And then later in the day, Katusha's Rick Zabel timed his sprint finish to perfection to claim victory in the second stage of the men's race.
Boy van Poppel (Roompot-Charles) finished second ahead of a trio of British riders; with Chris Lawless (Team Ineos), Andrew Tennant (Canyon dhb) and Daniel McLay (Great Britain).
Stage one winner Jesper Asselman retains the leader's jersey.
In the women's race, 20-year-old Wiebes sprinted to victory in front of thousands of fans after a breakaway consisting of Sheffield's Lizzie Banks for the Bigla team, was caught with 3km to go.
Otley's Lizzie Deignan, the former world champion and Tour de Yorkshire winner, finished in the bunch after twice driving the peloton in pursuit of the break.
But the Trek-Segafredo rider, in just her third week back racing competitively after the birth of her daughter last September, was unable to keep pace with the leadout.
Victory was claimed by Wiebes thanks to a strong performance from her Parkhotel team.
"It's one of the best wins of my career," said the young Dutch rider.
"When the breakaway was caught I thought I can win this, and the team did an amazing job to put me in a strong position in the train.
"I looked back and saw I was going to win."
Like all the women's peloton, Wiebes will be hoping to be back in Yorkshire in September, contesting the UCI Road World Championships.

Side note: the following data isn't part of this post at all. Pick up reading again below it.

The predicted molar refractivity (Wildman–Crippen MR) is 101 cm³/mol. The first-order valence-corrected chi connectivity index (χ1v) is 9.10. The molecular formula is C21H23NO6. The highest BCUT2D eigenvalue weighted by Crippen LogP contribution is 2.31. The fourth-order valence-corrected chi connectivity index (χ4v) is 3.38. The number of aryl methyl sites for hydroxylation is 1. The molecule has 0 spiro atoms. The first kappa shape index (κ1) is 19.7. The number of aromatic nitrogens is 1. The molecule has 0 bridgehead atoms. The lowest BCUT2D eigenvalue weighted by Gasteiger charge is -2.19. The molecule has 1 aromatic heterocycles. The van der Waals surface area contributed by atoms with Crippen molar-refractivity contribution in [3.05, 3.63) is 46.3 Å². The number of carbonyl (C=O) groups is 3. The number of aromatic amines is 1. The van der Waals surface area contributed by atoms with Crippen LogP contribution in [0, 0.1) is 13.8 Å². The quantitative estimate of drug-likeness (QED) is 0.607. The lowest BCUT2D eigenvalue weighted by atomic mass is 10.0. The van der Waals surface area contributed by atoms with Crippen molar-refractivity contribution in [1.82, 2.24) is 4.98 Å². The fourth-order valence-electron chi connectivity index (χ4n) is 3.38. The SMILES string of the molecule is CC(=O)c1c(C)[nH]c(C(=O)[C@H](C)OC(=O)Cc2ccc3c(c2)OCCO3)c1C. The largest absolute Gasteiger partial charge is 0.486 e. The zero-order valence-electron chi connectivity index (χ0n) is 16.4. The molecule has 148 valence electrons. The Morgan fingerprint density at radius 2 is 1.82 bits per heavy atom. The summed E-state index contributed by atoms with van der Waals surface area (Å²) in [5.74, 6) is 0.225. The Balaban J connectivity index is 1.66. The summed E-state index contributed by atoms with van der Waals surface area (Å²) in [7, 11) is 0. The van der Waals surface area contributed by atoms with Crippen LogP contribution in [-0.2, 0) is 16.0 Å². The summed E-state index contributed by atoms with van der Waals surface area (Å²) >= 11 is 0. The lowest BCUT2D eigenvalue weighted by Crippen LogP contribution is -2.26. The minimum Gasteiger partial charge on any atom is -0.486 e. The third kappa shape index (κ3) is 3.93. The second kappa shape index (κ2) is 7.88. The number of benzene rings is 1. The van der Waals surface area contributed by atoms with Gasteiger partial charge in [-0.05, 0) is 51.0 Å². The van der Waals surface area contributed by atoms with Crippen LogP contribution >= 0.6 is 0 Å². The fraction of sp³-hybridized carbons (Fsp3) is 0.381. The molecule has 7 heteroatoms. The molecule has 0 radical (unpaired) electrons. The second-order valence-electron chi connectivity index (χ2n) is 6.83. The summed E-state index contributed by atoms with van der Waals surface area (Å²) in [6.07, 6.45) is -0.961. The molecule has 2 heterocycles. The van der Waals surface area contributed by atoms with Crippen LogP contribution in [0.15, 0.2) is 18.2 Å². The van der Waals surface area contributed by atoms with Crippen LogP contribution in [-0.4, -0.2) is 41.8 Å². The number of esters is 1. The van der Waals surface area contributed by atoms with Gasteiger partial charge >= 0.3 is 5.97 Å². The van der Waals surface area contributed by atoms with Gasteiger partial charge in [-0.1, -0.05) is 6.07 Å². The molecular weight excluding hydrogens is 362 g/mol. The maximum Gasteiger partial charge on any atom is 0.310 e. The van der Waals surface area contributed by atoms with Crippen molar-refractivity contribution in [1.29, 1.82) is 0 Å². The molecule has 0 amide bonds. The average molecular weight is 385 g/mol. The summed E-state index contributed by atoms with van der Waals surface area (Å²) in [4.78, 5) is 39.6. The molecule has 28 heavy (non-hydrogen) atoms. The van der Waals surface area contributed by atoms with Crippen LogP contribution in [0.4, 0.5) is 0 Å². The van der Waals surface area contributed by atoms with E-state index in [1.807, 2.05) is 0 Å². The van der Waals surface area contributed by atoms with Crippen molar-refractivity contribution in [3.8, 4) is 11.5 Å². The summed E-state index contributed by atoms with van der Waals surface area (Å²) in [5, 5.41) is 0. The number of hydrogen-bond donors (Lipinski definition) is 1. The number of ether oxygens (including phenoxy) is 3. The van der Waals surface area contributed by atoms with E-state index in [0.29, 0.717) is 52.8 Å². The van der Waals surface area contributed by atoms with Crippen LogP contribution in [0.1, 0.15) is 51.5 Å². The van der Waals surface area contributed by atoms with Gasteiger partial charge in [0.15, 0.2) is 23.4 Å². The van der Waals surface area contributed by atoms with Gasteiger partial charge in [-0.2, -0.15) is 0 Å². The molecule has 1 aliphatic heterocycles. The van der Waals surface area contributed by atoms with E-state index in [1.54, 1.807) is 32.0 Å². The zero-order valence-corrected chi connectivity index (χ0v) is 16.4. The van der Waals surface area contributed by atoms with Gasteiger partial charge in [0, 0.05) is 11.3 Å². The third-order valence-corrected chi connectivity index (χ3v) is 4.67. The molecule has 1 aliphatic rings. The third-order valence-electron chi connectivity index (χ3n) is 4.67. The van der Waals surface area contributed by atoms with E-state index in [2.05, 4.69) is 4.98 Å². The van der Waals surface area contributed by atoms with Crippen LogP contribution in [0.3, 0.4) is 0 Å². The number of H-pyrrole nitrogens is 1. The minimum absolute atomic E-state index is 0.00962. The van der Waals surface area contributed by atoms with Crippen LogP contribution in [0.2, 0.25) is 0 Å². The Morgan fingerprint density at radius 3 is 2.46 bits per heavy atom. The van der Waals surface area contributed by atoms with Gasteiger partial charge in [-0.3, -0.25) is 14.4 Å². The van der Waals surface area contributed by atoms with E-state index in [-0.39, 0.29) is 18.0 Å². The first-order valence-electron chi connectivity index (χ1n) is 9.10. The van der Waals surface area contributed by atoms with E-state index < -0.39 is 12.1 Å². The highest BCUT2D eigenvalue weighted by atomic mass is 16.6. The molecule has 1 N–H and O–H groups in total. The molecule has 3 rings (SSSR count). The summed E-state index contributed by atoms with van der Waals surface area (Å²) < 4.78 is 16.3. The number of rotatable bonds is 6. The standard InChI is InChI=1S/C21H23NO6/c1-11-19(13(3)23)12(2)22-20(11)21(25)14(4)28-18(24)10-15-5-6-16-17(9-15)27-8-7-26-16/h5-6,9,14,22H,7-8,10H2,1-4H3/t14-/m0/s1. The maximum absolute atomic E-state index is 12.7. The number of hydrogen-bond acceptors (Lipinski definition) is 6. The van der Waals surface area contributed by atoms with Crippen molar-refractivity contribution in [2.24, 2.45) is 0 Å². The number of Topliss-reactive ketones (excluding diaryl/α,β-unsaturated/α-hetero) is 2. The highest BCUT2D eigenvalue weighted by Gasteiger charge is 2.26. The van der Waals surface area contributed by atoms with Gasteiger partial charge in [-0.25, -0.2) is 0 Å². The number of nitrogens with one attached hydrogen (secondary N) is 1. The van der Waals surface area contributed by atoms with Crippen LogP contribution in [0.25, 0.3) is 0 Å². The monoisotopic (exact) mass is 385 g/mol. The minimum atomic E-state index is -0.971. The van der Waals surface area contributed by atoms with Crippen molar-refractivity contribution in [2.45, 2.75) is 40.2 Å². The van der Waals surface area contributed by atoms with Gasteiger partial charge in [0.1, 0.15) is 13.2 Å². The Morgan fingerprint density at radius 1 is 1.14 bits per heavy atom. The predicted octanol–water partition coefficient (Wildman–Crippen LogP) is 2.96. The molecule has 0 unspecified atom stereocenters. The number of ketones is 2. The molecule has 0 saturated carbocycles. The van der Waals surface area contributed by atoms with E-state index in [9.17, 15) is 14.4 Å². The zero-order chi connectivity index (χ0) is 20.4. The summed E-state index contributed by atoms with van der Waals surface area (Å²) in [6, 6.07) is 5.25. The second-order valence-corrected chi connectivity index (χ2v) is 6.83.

Stage one of the women's race, and stage two of the men's race on Friday, rides part of the finishing Harrogate loop.
"It was a really nice part of the course. It was technical and I like technical."
Deignan, making her first appearance at her home race since winning it in 2017, said: "Phenomenal that they were still all out there in the pouring rain. There were people in shorts and t-shirts, we’re so grateful they were still out supporting us."You never get tired of being in front of a home crowd. I didn’t quite have the legs today to pull anything off but there’s always tomorrow."
Further down the field enjoying a poignant moment as the peloton rode past her home in Bramhope, was Leeds’s Gaby Shaw of Brother Tifosi.“It was as hard as expected. We held our own and stood our ground,” said Shaw. “These girls ride against each other week in, week out, and we don’t have that.“But it was good to get Leah (Dixon) in the break and get the combativity award.”